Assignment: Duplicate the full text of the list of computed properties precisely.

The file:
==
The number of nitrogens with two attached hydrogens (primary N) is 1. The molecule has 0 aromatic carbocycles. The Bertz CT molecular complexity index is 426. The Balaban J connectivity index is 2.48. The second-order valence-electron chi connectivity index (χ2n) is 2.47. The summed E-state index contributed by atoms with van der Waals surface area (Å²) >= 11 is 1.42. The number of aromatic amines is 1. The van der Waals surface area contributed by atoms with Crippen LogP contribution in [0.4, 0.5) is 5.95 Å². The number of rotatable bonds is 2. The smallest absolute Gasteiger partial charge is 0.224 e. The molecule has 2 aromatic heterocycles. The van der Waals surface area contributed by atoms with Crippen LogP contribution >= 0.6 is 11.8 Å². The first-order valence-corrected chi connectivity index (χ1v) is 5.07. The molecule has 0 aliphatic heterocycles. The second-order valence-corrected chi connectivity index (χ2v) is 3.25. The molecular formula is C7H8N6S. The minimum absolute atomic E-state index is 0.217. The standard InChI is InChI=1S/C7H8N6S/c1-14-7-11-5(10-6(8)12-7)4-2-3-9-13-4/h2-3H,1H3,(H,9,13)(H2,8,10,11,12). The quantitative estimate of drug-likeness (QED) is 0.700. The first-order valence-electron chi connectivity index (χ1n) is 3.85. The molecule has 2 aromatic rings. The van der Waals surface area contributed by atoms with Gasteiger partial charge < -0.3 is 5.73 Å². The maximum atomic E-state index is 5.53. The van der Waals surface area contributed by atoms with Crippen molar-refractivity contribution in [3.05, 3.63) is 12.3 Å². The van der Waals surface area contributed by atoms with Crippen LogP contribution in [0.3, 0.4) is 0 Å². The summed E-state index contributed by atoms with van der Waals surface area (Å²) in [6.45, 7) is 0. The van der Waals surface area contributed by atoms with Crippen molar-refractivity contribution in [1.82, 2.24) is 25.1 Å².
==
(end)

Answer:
The number of nitrogens with two attached hydrogens (primary N) is 1. The molecule has 0 aromatic carbocycles. The Bertz CT molecular complexity index is 426. The Balaban J connectivity index is 2.48. The second-order valence-electron chi connectivity index (χ2n) is 2.47. The summed E-state index contributed by atoms with van der Waals surface area (Å²) >= 11 is 1.42. The number of aromatic amines is 1. The van der Waals surface area contributed by atoms with Crippen LogP contribution in [0.4, 0.5) is 5.95 Å². The number of rotatable bonds is 2. The smallest absolute Gasteiger partial charge is 0.224 e. The molecule has 2 aromatic heterocycles. The van der Waals surface area contributed by atoms with Crippen LogP contribution >= 0.6 is 11.8 Å². The first-order valence-corrected chi connectivity index (χ1v) is 5.07. The molecule has 0 aliphatic heterocycles. The second-order valence-corrected chi connectivity index (χ2v) is 3.25. The molecular formula is C7H8N6S. The minimum absolute atomic E-state index is 0.217. The standard InChI is InChI=1S/C7H8N6S/c1-14-7-11-5(10-6(8)12-7)4-2-3-9-13-4/h2-3H,1H3,(H,9,13)(H2,8,10,11,12). The quantitative estimate of drug-likeness (QED) is 0.700. The first-order valence-electron chi connectivity index (χ1n) is 3.85. The molecule has 2 aromatic rings. The van der Waals surface area contributed by atoms with Gasteiger partial charge < -0.3 is 5.73 Å². The maximum atomic E-state index is 5.53. The van der Waals surface area contributed by atoms with Crippen molar-refractivity contribution in [3.05, 3.63) is 12.3 Å². The van der Waals surface area contributed by atoms with Crippen LogP contribution in [0.3, 0.4) is 0 Å². The summed E-state index contributed by atoms with van der Waals surface area (Å²) in [6.45, 7) is 0. The van der Waals surface area contributed by atoms with Crippen molar-refractivity contribution in [1.82, 2.24) is 25.1 Å².